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May 20 , 2002


Sickle Cell Website For Children Launches, Becoming the First of Its Kind in the World

The first phase of an innovative web site designed for children with sickle cell anemia was recently launched, making it the first web site of its kind specifically designed for youngsters suffering from the debilitating disease. It is targeted at children ages 5 to 13. The site,, is designed by Atlanta artist Cynthia Gentry, and launched May 1. Various components will be added to the site over the next several months with the final launch coming at the end of 2002.

Done in collaboration with the Georgia Comprehensive Sickle Cell Center ( at Grady Memorial Hospital, the interactive website receives its primary medical content from Emory University School of Medicine physicians at the Sickle Cell Center. James Eckman, M.D., director of the Georgia Comprehensive Sickle Cell Center and professor of hematology/oncology at the Winship Cancer Institute, Lewis Hsu, M.D., assistant professor of pediatric hematology/oncology, and Allan Platt, PA-C, program manager, are the primary contributors to the site. Another contributor is Beatrice Gee, M.D., assistant professor of pediatric hematology at Morehouse School of Medicine, in a fine example of the Emory-Morehouse collaboration.

The web site is filled with colorful, computerized flash animation, featuring games, quizzes, helpful health information about sickle cell disease, a pain diary, medical questionnaire, and ways that children can care for themselves, among other features. The sickle cell center plans to use the information gathered from online pre- and post-visit testing to monitor how well the site impacts children's understanding of sickle cell disease.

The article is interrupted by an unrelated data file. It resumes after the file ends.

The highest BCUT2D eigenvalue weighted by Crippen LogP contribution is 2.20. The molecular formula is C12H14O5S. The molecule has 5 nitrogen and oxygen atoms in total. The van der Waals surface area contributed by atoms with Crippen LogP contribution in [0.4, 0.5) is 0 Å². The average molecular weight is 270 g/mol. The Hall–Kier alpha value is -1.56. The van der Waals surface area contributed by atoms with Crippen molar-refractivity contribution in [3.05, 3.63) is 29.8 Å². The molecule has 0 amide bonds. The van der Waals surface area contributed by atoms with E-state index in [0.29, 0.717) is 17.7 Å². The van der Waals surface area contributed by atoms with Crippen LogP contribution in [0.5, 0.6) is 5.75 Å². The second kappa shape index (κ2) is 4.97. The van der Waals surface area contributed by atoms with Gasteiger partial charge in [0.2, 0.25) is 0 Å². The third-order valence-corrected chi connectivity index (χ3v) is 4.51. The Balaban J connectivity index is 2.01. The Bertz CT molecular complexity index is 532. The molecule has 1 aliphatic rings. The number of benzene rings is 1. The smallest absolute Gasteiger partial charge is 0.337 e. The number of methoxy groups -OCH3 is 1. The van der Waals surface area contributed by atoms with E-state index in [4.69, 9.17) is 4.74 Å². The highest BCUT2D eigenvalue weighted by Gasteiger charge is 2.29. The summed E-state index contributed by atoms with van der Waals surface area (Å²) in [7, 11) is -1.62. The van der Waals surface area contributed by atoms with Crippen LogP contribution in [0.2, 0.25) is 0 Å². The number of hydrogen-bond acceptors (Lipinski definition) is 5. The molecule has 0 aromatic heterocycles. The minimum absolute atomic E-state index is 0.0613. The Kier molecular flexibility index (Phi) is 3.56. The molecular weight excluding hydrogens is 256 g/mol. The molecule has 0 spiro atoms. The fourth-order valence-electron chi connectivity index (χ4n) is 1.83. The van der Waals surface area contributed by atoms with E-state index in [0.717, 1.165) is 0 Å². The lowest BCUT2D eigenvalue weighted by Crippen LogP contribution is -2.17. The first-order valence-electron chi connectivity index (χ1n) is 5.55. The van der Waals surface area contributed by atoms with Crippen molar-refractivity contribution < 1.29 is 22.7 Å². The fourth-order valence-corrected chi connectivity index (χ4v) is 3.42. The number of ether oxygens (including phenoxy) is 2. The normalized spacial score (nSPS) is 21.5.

Gentry has received a $50,000 grant from the W. K. Kellogg Foundation to launch the web site, and is grateful for the show of support for the project. She expects the site to help thousands of children worldwide.

" is exciting because it will take the best information available on the disease and translate it into terms that children can understand," said Gentry, who started designing the web site after she met children with sickle cell. "We will utilize techniques that will help ensure kids incorporate what is learned into their daily lives. We have been collecting data from day one to determine if we are succeeding in our goal. What you see online today is just the beginning; there is much, much more yet to come."

Platt said he is excited about the web site's launching.

"This is the fulfillment of a dream," he noted. "This is the kind of content we want available to kids and parents. This web site puts information in the laps of children and families across the world."

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